Fruit-size increase is one of the major changes associated with tomato domestication, and it currently represents an important objective for breeding.

Regulatory mutations at the LOCULE NUMBER and FASCIATED loci, the orthologues of the Arabidopsis WUSCHEL and CLAVATA3, have mainly contributed to enlarging fruit size by altering meristem activity. Here, we identify ENO as a tomato fruit regulator, which may function by regulating WUSCHEL gene expression to restrict stem-cell proliferation in a flower-specific manner. Our findings also show that a mutation in the ENO promoter was selected during domestication to establish the background for enhancing fruit size in cultivated tomatoes, denoting that transcriptional changes in key regulators have significant effects on agronomic traits.

 

Abstract

 

A dramatic evolution of fruit size has accompanied the domestication and improvement of fruit-bearing crop species. In tomato (Solanum lycopersicum), naturally occurring cis-regulatory mutations in the genes of the CLAVATA-WUSCHEL signaling pathway have led to a significant increase in fruit size generating enlarged meristems that lead to flowers with extra organs and bigger fruits. In this work, by combining mapping-by-sequencing and CRISPR/Cas9 genome editing methods, we isolated EXCESSIVE NUMBER OF FLORAL ORGANS (ENO), an AP2/ERF transcription factor which regulates floral meristem activity. Thus, the ENO gene mutation gives rise to plants that yield larger multilocular fruits due to an increased size of the floral meristem. Genetic analyses indicate that eno exhibits synergistic effects with mutations at the LOCULE NUMBER (encoding SlWUS) and FASCIATED (encoding SlCLV3) loci, two central players in the evolution of fruit size in the domestication of cultivated tomatoes. Our findings reveal that an eno mutation causes a substantial expansion of SlWUS expression domains in a flower-specific manner. In vitro binding results show that ENO is able to interact with the GGC-box cis-regulatory element within the SlWUS promoter region, suggesting that ENO directly regulates SlWUS expression domains to maintain floral stem-cell homeostasis. Furthermore, the study of natural allelic variation of the ENO locus proved that a cis-regulatory mutation in the promoter of ENO had been targeted by positive selection during the domestication process, setting up the background for significant increases in fruit locule number and fruit size in modern tomatoes.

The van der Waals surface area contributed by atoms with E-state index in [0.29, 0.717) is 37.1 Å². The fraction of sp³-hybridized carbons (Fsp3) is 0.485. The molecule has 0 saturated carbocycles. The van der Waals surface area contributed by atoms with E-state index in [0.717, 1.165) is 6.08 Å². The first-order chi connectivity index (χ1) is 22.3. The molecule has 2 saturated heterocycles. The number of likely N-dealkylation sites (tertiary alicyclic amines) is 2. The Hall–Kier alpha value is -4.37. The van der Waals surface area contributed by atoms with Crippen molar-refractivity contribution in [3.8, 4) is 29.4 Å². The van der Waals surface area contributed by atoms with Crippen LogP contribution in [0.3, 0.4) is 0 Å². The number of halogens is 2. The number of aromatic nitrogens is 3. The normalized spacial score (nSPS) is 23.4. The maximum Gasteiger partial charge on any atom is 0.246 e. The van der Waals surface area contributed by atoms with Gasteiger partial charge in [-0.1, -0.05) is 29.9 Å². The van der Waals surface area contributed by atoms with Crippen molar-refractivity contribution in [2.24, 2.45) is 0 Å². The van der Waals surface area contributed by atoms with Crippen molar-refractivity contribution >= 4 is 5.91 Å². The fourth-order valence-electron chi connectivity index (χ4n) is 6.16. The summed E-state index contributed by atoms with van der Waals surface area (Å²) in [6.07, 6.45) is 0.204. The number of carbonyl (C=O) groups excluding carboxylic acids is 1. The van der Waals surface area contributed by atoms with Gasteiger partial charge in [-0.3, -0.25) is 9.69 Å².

See https://www.pnas.org/content/117/14/8187

 

 

Figure 1: Characterization and cloning of the eno mutant. Representative flower (A and B) and fruit (C and D) of wild-type (WT) and eno mutant plants. Images of the SAM from WT (E) and eno (F) plants at the transition meristem stage, before forming the first floral bud (L7, leaf 7). (G) Quantification of SAM size from WT and eno plants. (H) Yield performance of WT and eno plants. (I) Distribution of the average allele frequency of WT (blue line) and eno (red line) pools grouped by chromosomes. (J) Positional cloning of the ENO gene (coding and UTRs in dark and light gray, respectively). The SNP mutation in the start codon of the ENO gene is marked in red, and the SNP and the InDel localized in its 5′ UTR region are shown in blue. (K) Number of locules for each genotyped class identified in the interspecific eno × LA1589 (S. pimpinellifolium) F2 mapping population. (L) RNAi-mediated knockdown of ENO gene in S. pimpinellifolium (accession LA1589). Data are means ± SD; n = 20 (GH, and K). A two-tailed, two-sample Student’s t test was performed, and significant differences are represented by asterisks: ***P < 0.0001; *P < 0.01. ns, no statistically significant differences. (Scale bars, 1 cm [AD and L] and 200 μm [E and F].)